And so it now stands, a lone sentry on an otherwise empty lot, holding quiet vigil over our now barren acre.
As Tommy and I finished up our chat, Daniel came over and we talked for a bit too. He marveled at how quickly the Aspen crew tore up all of our trees and made quick work of bulldozing them down and piling them up for hauling away. Tommy and I wrapped up our business, Daniel and I said goodbye for now, and Ben and lagged behind at the property long enough to snap a few photos before heading out back home to Austin. It was only about 10 am and it was already getting incredibly hot! Besides, new developments were underway regarding a possible future home for our family and I needed to get back to attend to those plans.
So, yet another stage of this long process comes to a close. Once the pile of trees stacked at both the front and back right-of-way on our property, and the remaining concrete foundation pieces piled at the front, are hauled off then we will be completely wrapped up with the post-fire clean-up and debris removal. Its been a length, tiring process. Part of me is sad to see such an empty lot. But part of me is also glad to be done with this part of our journey.
I’d have to agree with Daniel’s wife, Maria: It does look good. At the very least it does look better cleaned up as opposed to the sticks of dead trees that covered the acre only a few short days ago.
Now we can move forward, focused on revitalizing the landscape for the future. And that’s something I’m actually looking forward to.
Here we are. It has been 9 months since the fire destroyed our home in Circle D in Bastrop. The bulk of the clean-up is complete. After our last work day wrapped it has become easier to start the process of thinking about what to do for the revitalization of our property.
Even though there are still about 70-some pine trees to cut down and various other smaller trees, the clean-up process is nearing the end. After all, we had started right after the fire with sifting through the rubble and debris, moved on to separating and clearing away the metal, then sifting through and shoveling ash, continued with clearing away the brick, then had the concrete foundation destroyed and piled up. Then, most recently, at our May 19th work day, we moved on to the trees when volunteers helped us clear away over 30 pine trees along with a host of cedars and smaller trees. Bluebonnet Electric and the county had been very involved too early on in clearing away some pine trees that were near power lines. I felt pretty assured we would get the rest of the pines down slowly over the next few weeks or couple of months.
I headed out to Bastrop to get my routine update on the property and started thinking more seriously about how to re-shape it for the future. The May 21 deadline had come and gone and while the county had not yet cleared all the debris, they had clearly been there since my last trip. Some of the concrete foundation pieces were moved around, perhaps some even missing, and others had been labeled with green paint, assumedly for future hauling off. The county had cleared away the trees we had piled up at the front of the property during the last work day. None of the debris pile from the back of the property had been hauled off or disturbed, however.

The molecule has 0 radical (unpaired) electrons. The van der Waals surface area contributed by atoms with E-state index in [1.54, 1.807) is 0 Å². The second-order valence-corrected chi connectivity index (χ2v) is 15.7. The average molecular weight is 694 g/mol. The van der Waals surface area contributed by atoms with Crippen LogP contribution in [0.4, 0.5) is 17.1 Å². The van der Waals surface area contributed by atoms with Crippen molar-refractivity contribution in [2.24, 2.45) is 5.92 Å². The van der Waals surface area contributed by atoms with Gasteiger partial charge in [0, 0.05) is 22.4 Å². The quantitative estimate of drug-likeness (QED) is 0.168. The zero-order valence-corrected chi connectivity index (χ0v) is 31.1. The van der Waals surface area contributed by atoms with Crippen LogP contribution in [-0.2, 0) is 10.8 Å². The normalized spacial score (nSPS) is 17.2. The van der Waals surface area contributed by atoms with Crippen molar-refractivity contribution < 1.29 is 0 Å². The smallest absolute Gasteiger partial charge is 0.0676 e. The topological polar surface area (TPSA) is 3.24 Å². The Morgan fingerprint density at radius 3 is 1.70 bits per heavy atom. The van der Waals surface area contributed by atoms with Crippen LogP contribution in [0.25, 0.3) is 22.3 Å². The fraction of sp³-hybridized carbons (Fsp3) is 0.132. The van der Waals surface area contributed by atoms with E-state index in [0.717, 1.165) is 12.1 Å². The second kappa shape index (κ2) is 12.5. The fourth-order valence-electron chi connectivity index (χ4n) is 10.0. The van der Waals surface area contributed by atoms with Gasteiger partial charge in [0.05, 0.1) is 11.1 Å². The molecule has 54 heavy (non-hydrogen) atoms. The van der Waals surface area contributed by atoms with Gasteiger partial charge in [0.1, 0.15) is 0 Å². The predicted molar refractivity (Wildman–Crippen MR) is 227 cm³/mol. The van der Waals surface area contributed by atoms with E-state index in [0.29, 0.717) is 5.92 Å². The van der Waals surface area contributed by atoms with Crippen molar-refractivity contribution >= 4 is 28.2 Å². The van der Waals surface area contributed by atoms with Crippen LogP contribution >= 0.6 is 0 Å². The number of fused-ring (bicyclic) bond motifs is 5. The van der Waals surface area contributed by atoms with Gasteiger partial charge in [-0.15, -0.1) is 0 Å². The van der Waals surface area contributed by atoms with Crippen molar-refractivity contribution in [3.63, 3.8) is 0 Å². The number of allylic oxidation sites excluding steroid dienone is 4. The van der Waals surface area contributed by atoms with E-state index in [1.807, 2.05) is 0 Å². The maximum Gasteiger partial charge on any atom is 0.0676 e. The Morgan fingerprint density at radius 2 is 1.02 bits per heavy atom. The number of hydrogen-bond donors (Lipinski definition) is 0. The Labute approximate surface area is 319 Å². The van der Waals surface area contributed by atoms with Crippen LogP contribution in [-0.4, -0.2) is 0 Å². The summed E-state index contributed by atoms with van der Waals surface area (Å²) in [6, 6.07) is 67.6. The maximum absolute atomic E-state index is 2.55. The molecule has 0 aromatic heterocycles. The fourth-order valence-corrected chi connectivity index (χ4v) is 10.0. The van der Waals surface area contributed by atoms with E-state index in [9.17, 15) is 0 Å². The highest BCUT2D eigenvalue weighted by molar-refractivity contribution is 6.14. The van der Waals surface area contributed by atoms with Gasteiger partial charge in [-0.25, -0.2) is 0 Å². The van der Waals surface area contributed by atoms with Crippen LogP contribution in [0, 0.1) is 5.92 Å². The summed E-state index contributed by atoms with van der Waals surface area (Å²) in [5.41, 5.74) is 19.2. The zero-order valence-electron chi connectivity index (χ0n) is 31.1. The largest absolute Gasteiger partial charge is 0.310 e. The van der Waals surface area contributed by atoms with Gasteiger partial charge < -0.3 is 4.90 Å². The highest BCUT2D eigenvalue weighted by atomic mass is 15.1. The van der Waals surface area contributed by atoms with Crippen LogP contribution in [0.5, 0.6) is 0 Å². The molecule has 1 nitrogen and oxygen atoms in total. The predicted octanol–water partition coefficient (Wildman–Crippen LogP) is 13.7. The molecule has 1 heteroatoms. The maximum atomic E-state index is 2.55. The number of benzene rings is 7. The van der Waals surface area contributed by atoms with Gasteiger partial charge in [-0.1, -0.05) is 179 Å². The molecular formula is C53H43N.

As I walked around the property inspecting the land – studying the signs of erosion, looking for signs of wildlife, searching for new plant growth – I found a few signs of recent activity and life.
First I found a series of deer tracks imprinted in the mud. This isn’t new. I’ve been observing deer tracks on our property off and on for awhile now. But every time I come across them it just reminds me of the days when we would watch from inside the house as deer slowly ambled up from the easement into our backyard and nibbled on the sweet grass. I wonder if its the same family of deer from before the fire? If so maybe they remember our property as one of the safe havens to come and visit, despite all the changes.
The other discovery of this visit was some new plant growth: pink petunias. They seem to be randomly popping up all over the place. They add another splash of much-needed color to the landscape. Earlier in the spring we had yellow sunflowers all over the property. There’s still a few of those left, although most have died off now that summer is underway. But the petunias seem to still keep on sprouting up. I had to take a photo of one. It was a petunia growing up near one of the pines we had felled during the last work day but not yet hauled off . The stark contrast of that pink flower against the black-charred, sooty bark reminded me of how, as Jeff Goldblum’s character phrased it in Jurassic Park, “Life finds a way.”
Personally, though, I’d rather think in terms of the grand design that is this incredible world God created, in all its masterful complexity and scale, and say: “God knew the way”.
God’s servants in action. That’s the thought that keeps coming to my mind when I think of our most recent work day held on Saturday, May 19, when 27 volunteers gathered on our property in Bastrop to help us out with tree cutting and hauling debris. What an amazing group!
The day started at 7 am as I pulled up in front of the property. Waiting for me was my friend from Giddings, Jason Hard, ready with his chainsaw to begin work. As I later found out, he had taken time to come out and help our family, even though his mother was in town visiting that weekend. A short time later, my former college Communications professor and friend, Philip Hohle, arrived with his chainsaw. He also had volunteered to come out and help, despite the fact that he had a wedding to attend later in the day. I’m so grateful for both of these men and their commitment to help out.